Even as regulatory hurdles around cryptocurrencies are causing a free fall in their values, initial coin offerings are continuing to gain popularity. Several startups are now opting to raise funds via ICOs
In 2017, $5 billion was raised through Initial Coin Offerings (ICOs) globally. However, the past few months have been a bear market for cryptocurrencies such as bitcoin, whose value fell to as low as $7,335.57 this week.
But several startups seem to be optimistic about raising funds through ICOs.
What is an ICO?
An ICO is a way of raising funds by offering investors some units of a new cryptocurrency or crypto-tokens in exchange for Bitcoin or Ethereum. The new token can be sold and traded on cryptocurrency exchanges.
Most recently, Zebi, a Hyderabad-based blockchain data protection company raised $10 million through an ICO in just 14 days.
Talking about his experience of raising funds through an ICO, founder of Zebi Babu Munagala, addressed some questions, advantages and disadvantages of raising funds through an ICO.
Why are they better than other traditional forms of fund raising?
According to Babu, the Venture Capitalist space is essentially like B2B. You, as a company, are dealing with another company to raise funds. There are middlemen involved.
On the other hand, ICO is like crowd funding. A CEO shows the demo of the product and directly deals with individuals who want to invest in the company.
In the Indian venture capitalist space, Babu says that most of the VCs are burnt. They have invested and received no returns. “They can’t recognize early stage innovative companies - they want proof, revenues. They want numbers which is not always possible for a true innovator. They are more conservative than banks in some sense,” he adds.
Moreover, the VC space also has geographical limitations. Babu says that US funds, for example, don’t always invest in businesses incorporated outside of US.
On the other hand, an ICO not only facilitates going directly to a consumer but also lets you raise funds from those who want to take the risk and participate in new ideas. And funds can be raised from people across the globe, from countries where cryptocurrencies are not banned.
VC funds always comes with major equity dilution to the investors. Moreover, investors often gain a board seat and a significant say in how the business is run.
Babu says the advantage with ICOs is that there is no equity dilution. Instead, investors are given utility tokens. A utility token is a token or coin that can be used to buy products and services of the company.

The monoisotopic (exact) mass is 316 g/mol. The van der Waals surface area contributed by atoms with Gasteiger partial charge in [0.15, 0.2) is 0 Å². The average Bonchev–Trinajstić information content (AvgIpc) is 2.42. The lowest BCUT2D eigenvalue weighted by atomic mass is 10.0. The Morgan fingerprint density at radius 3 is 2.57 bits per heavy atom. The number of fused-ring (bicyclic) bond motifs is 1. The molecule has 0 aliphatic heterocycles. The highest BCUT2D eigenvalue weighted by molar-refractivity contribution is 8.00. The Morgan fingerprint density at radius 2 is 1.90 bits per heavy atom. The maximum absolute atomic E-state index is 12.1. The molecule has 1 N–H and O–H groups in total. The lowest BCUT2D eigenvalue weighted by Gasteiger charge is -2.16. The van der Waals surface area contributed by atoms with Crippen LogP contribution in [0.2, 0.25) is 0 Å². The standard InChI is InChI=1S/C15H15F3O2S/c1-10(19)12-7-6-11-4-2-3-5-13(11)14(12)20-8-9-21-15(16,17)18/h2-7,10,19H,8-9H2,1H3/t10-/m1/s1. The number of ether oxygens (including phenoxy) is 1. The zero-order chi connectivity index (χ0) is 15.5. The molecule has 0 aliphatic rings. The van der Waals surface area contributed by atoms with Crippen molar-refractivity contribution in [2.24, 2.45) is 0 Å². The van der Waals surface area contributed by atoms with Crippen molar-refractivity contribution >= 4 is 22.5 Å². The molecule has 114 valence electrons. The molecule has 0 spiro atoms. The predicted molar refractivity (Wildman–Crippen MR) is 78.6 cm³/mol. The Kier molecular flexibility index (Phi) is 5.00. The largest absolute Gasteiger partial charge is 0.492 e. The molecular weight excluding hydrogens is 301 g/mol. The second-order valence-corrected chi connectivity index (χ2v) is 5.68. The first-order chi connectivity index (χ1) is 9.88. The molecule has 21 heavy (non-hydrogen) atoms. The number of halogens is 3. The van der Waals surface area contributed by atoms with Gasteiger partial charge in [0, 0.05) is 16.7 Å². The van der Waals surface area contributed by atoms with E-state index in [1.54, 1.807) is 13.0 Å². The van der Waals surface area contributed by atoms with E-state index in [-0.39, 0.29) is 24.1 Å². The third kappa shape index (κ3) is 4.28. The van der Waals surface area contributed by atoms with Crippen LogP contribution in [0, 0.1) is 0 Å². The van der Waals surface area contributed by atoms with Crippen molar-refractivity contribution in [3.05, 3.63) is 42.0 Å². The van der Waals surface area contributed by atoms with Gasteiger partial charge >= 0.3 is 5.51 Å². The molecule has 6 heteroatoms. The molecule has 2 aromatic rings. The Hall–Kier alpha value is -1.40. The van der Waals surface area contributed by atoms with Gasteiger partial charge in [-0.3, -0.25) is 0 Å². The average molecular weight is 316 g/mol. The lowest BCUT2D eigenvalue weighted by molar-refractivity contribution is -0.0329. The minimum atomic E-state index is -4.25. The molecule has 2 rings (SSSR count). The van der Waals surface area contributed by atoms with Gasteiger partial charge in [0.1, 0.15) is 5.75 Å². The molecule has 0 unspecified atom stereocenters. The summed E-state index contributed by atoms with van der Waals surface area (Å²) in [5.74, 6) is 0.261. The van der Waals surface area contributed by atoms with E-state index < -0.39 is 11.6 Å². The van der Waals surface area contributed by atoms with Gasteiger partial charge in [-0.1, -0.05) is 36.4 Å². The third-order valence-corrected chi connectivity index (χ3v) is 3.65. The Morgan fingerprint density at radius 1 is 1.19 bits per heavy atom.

For example, in the case of Zebi, investors get utility tokens or Zebi coins, which they can use to buy services and products offered by Zebi.
Risks involved and how to convince investors
However, there are risks involved for investors. Babu says that as an individual, if you invest, you can’t distinguish good coin from the bad one. It is therefore the responsibility of the company doing the ICO to convince its investors to invest.
What worked for Zebi, according to Babu, is that they have a strong team and more importantly, it has already bagged a contract from the government of Andhra Pradesh. The state has brought Zebi on board to secure over 100,000 land records. This gives immense credibility to Zebi.
Therefore, it is important for a company to have a good product, a strong team and preferably a live contract to convince individuals of the potential of the company.
While an ICO may not have to go through a formal due diligence such as in the case of VC fund raising, Babu says that crypto communities are very aggressive, and companies have to be prepared to answer very specific questions. It is therefore important to have the purpose of the token clearly laid out, due diligence done, have a clear annual budget, most of which is covered in a whitepaper.
A whitepaper is a clear description of the new currency being launched by a company. It explains everything an investor needs to know about the company and the currency before deciding to invest. There is detailed commercial, financial and technical information about the new coin. It could be understood as something similar to a Red Herring Prospectus in an IPO.
Babu says that it is extremely important to have the whitepaper in several languages to ensure it caters to investors from across the globe.
Lastly, a company needs to conduct a proper Know Your Customer (KYC) and Anti money laundering (AML) checks before taking on any investor. Zebi uses passport data and email checks to conduct KYC
Before going for a ICO, the company must have a good legal counsel and must be an expert in regulatory compliance and avoid investors coming from countries where cryptocurrency in banned.